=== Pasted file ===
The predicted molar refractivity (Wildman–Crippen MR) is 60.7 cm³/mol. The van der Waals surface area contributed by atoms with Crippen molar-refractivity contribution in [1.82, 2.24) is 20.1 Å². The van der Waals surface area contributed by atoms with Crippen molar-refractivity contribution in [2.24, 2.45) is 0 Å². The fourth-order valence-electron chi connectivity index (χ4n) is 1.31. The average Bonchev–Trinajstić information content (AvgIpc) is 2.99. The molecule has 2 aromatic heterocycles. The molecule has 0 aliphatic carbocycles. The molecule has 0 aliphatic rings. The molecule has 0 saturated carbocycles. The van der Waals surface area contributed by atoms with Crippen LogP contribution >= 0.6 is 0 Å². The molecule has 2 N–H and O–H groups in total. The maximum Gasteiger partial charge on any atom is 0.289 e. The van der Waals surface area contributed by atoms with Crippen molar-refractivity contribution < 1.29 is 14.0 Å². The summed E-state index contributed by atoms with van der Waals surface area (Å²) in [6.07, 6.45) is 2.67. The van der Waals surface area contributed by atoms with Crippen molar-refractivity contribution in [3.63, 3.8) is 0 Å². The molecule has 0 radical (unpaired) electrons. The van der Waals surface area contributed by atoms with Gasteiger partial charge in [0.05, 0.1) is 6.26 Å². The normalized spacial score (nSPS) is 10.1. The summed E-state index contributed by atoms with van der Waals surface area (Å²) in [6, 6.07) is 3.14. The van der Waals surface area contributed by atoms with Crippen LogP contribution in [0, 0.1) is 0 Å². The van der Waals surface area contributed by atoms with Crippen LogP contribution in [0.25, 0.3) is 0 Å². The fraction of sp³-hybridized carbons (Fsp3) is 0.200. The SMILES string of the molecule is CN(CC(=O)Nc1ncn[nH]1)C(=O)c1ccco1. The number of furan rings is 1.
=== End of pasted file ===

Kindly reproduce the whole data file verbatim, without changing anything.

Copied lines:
The predicted molar refractivity (Wildman–Crippen MR) is 60.7 cm³/mol. The van der Waals surface area contributed by atoms with Crippen molar-refractivity contribution in [1.82, 2.24) is 20.1 Å². The van der Waals surface area contributed by atoms with Crippen molar-refractivity contribution in [2.24, 2.45) is 0 Å². The fourth-order valence-electron chi connectivity index (χ4n) is 1.31. The average Bonchev–Trinajstić information content (AvgIpc) is 2.99. The molecule has 2 aromatic heterocycles. The molecule has 0 aliphatic carbocycles. The molecule has 0 aliphatic rings. The molecule has 0 saturated carbocycles. The van der Waals surface area contributed by atoms with Crippen LogP contribution >= 0.6 is 0 Å². The molecule has 2 N–H and O–H groups in total. The maximum Gasteiger partial charge on any atom is 0.289 e. The van der Waals surface area contributed by atoms with Crippen molar-refractivity contribution < 1.29 is 14.0 Å². The summed E-state index contributed by atoms with van der Waals surface area (Å²) in [6.07, 6.45) is 2.67. The van der Waals surface area contributed by atoms with Crippen molar-refractivity contribution in [3.63, 3.8) is 0 Å². The molecule has 0 radical (unpaired) electrons. The van der Waals surface area contributed by atoms with Gasteiger partial charge in [0.05, 0.1) is 6.26 Å². The normalized spacial score (nSPS) is 10.1. The summed E-state index contributed by atoms with van der Waals surface area (Å²) in [6, 6.07) is 3.14. The van der Waals surface area contributed by atoms with Crippen LogP contribution in [0, 0.1) is 0 Å². The van der Waals surface area contributed by atoms with Crippen LogP contribution in [0.25, 0.3) is 0 Å². The fraction of sp³-hybridized carbons (Fsp3) is 0.200. The SMILES string of the molecule is CN(CC(=O)Nc1ncn[nH]1)C(=O)c1ccco1. The number of furan rings is 1.